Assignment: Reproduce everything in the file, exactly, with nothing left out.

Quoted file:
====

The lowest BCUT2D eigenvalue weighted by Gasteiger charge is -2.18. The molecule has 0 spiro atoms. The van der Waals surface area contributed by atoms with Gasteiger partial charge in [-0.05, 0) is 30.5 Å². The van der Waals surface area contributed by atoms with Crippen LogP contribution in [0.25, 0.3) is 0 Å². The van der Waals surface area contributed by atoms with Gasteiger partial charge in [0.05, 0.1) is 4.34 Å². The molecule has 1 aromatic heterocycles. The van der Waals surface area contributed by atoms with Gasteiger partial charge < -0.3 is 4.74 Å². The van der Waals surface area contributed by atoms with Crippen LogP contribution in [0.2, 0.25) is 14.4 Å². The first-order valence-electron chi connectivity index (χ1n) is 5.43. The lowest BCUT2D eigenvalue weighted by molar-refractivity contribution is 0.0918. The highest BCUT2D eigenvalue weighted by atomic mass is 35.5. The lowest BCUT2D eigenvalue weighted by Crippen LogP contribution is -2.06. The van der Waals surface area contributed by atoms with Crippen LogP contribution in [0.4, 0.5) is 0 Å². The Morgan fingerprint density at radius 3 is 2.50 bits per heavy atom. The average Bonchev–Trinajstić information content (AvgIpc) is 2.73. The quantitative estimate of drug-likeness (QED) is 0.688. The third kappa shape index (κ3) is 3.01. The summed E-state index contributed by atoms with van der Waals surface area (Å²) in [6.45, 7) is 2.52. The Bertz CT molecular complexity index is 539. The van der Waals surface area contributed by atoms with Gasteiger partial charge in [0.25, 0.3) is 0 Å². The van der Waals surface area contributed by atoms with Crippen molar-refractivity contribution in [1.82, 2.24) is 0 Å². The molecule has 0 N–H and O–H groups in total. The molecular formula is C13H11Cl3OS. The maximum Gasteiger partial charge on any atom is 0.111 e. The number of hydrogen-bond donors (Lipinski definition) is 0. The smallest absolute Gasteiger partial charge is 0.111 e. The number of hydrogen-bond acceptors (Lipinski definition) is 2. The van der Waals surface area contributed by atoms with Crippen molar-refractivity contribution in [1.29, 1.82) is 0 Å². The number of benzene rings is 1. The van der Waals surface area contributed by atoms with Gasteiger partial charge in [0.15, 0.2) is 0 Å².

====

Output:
The lowest BCUT2D eigenvalue weighted by Gasteiger charge is -2.18. The molecule has 0 spiro atoms. The van der Waals surface area contributed by atoms with Gasteiger partial charge in [-0.05, 0) is 30.5 Å². The van der Waals surface area contributed by atoms with Crippen LogP contribution in [0.25, 0.3) is 0 Å². The van der Waals surface area contributed by atoms with Gasteiger partial charge in [0.05, 0.1) is 4.34 Å². The molecule has 1 aromatic heterocycles. The van der Waals surface area contributed by atoms with Gasteiger partial charge < -0.3 is 4.74 Å². The van der Waals surface area contributed by atoms with Crippen LogP contribution in [0.2, 0.25) is 14.4 Å². The first-order valence-electron chi connectivity index (χ1n) is 5.43. The lowest BCUT2D eigenvalue weighted by molar-refractivity contribution is 0.0918. The highest BCUT2D eigenvalue weighted by atomic mass is 35.5. The lowest BCUT2D eigenvalue weighted by Crippen LogP contribution is -2.06. The van der Waals surface area contributed by atoms with Crippen LogP contribution in [0.4, 0.5) is 0 Å². The Morgan fingerprint density at radius 3 is 2.50 bits per heavy atom. The average Bonchev–Trinajstić information content (AvgIpc) is 2.73. The quantitative estimate of drug-likeness (QED) is 0.688. The third kappa shape index (κ3) is 3.01. The summed E-state index contributed by atoms with van der Waals surface area (Å²) in [6.45, 7) is 2.52. The Bertz CT molecular complexity index is 539. The van der Waals surface area contributed by atoms with Gasteiger partial charge in [0.25, 0.3) is 0 Å². The van der Waals surface area contributed by atoms with Crippen molar-refractivity contribution in [1.82, 2.24) is 0 Å². The molecule has 0 N–H and O–H groups in total. The molecular formula is C13H11Cl3OS. The maximum Gasteiger partial charge on any atom is 0.111 e. The number of hydrogen-bond donors (Lipinski definition) is 0. The smallest absolute Gasteiger partial charge is 0.111 e. The number of hydrogen-bond acceptors (Lipinski definition) is 2. The van der Waals surface area contributed by atoms with Crippen molar-refractivity contribution in [1.29, 1.82) is 0 Å². The number of benzene rings is 1. The van der Waals surface area contributed by atoms with Gasteiger partial charge in [0.15, 0.2) is 0 Å².